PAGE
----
99.80
8^{th}validation
75
1
94
75
97.61
97.95
96.84
97.71
9^{th}validation
55
1
3
41
86.68
87
85.79
86.60
10^{th}validation
1
1
1
1
62.04
62.28
60.44
62.25
Overall accuracy
94.50
94.62
94.1
94.53
The overall accuracy of each distance type is represented in Tab. 3. The results are given for the four distance types, such as, Euclidean, Correlation, City block and cosine. It was found that the best accuracy of the KNN algorithm was 94.62% with a correlation distance type against 94.53 for cosine distance type. The Euclidean and the City block distances have achieved 94.50% and 94.10% respectively.
Overall accuracy
Distance type
Euclidean
Correlation
City block
Cosine
Accuracy diagnosis (%)
94.50
94.62
94.1
94.53
SVM results
The SVM parameters C and ɣ are adjusted using PSO. The results of the simulations show that the approach makes it possible not only to select important characteristics, but also to obtain high precision for the classification of faults. PSO affects the precision of the SVM after hybridization of SVM-PSO. The SVM-PSO method performs better than the SVM on the benchmark dataset of the reviewer’s dataset. Fig. 4 shows the evolution performance of the SVM classifier during optimization process using PSO algorithm for the first validation. The PSO algorithm has been employed to the auto selection of parameters (C, γ) for the gaussian kernel. Fig. 4 proves the influence of parameters values on the accuracy results.
Performance of PSO-SVM classifiers
The results presented in Tab. 4 for cross-validation 10; in each cross-validation, the parameters (C, γ) that provided the highest possible accuracy are different. Subsequently, the PSO algorithm was helpful in adjusting the C and γ parameters.
PSO-SVM analysis of accuracy
Validation
(C, γ)
Accuracy diagnosis (%)
1^{st} validation
(187.62, 0.2560)
99.42
2^{nd} validation
(268.23, 0.0555)
99.90
3^{rd} validation
(223.73, 0.3137)
99.90
4^{th} validation
(310.89 ,0.0213)
99.90
5^{th} validation
(464.98, 0.1076)
99.90
6^{th} validation
(21.64, 0.0482)
99.87
7^{th} validation
(556.05, 0.0802)
99.90
8^{th} validation
(23.69, 0.0581)
99.84
9^{th} validation
(1.08, 1.5039)
96.22
10^{th} validation
(5.37, 0.0867)
74.65
Overall accuracy
96.95
Tab. 5 presents the dataset used in the simulations. In fact, has been finding 7 classes of faults in which the value of the fault for each input is given.
Diagnosis result of 7 samples
N
τx
τy
τy
qx
qy
qz
q˙x
q˙y
q˙z
Sensor fault
KNN
PSO-SVM
1
0,3
3e − 9
−10,5
0,0014
6e − 7
−1e − 7
2,72e − 5
0,056
0,4905
D1
D1
D1
2
0,3
1.28e − 7
−10,5
0,0126
2,43e − 5
−6.59e − 6
0,0011
0,4479
0,4906
D2
D1
D2
3
0,3
1,28e − 7
−10,5
0,0126
6e − 7
−6.59e − 6
0,0011
0,4479
0,4906
D3
D3*
D3
4
0,3
3e − 9
−10,5
0,0014
6e − 7
−1e − 7
2,72e − 5
0,056
0,4905
D4
D4
D4
5
0,3
3e − 9
−10,5
0,0014
6e − 7
−1e − 7
2,72e − 5
0,056
0,4905
D5
D5
D5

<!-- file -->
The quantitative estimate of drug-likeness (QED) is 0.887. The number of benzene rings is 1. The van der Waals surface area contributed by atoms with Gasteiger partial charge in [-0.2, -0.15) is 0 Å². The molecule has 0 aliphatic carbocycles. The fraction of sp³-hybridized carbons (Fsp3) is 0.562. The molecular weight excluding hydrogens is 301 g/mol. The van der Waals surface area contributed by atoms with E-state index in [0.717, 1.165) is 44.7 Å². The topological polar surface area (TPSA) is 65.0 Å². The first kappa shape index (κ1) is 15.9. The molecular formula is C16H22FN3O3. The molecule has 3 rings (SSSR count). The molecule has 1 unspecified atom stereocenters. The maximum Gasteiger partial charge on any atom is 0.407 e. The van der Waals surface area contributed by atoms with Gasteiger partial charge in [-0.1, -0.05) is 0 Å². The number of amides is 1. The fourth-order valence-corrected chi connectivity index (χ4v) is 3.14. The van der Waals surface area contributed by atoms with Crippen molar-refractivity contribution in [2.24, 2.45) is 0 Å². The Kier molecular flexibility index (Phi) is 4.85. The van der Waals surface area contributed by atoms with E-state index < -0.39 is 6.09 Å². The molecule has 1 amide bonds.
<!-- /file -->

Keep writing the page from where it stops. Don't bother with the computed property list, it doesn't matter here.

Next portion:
6
0,3
3e − 9
−10,5
0,0014
6e − 7
−1e − 7
2,72e − 5
0,0560
0,4905
D6
D6
D6
7
0,3
3e − 9
−10,5
0,0014
6e − 7
−1e − 7
2,72e − 5
0,0560
0,4905
D7
D7
D7
The simulation results illustrate that the PSO-SVM and KNN algorithms detect immobilization in various faults. The test result presented in Tab. 6 shows that the PSO-SVM method could diagnose errors correctly and efficiently with an accuracy of 96.95%. On the other hand, the KNN algorithm has a fault diagnosis with a precision of 94.53%. In this regard, we conclude that the PSO-SVM algorithm provides a better accuracy for the error classification, compared to the KNN algorithm.
Comparison accuracy between KNN and PSO-SVM
KNN
PSO-SVM
Accuracy (%)
94.53
96.95
Conclusions
In this paper a comparative study was made between the PSO-SVM and KNN methods for the classification of faults in a manipulator robot arm. In addition to the classification-based approach for fault detection, a fault detection method based on a dynamic model of the interaction of the SCARA robot was also introduced. Various parameters are considered as input vectors for classifying seven classes of faults within the manipulator. The diagnostic accuracy of the two classifiers was estimated using 63,000 samples from the associated database. The classification method by SVM has a strong capability of learning the characteristics of the system (manipulator), which avoids the problems of low exemplary and poor distinction of traditional manual uprooting of the characteristics, and improves the diagnostic accuracy of the characteristics faults. In order to improve the SVM method, a PSO algorithm has been proposed in this paper to perform automatic optimization of the SVM parameters, which facilitates the efficiency of optimization of these parameters. Extensive simulations were conducted to demonstrate the efficacy of the proposed method. The numerical optimization simulations were carried out based on 7 widely applied fault classes and simulation results indicated that the proposed PSO variant has better performance in terms of search accuracy and speed of convergence. The results also demonstrate that the PSO-SVM algorithm offers a more accurate diagnosis than the KNN algorithm. The SVM algorithm may be a promising technique to diagnose defects in robotic manipulators. In the future, it is recommended that the SVM algorithm be linked to other optimization techniques in order to achieve better results.
The authors acknowledge the financial support received from Taif University Researchers Supporting Project (Number TURSP-2020/122), Taif University, Taif, Saudi Arabia.
Funding Statement: This work was supported by Taif University Researchers Supporting Project (Number TURSP-2020/122), Taif University, Taif, Saudi Arabia.
Conflicts of Interest: The authors declare that they have no conflict of interest.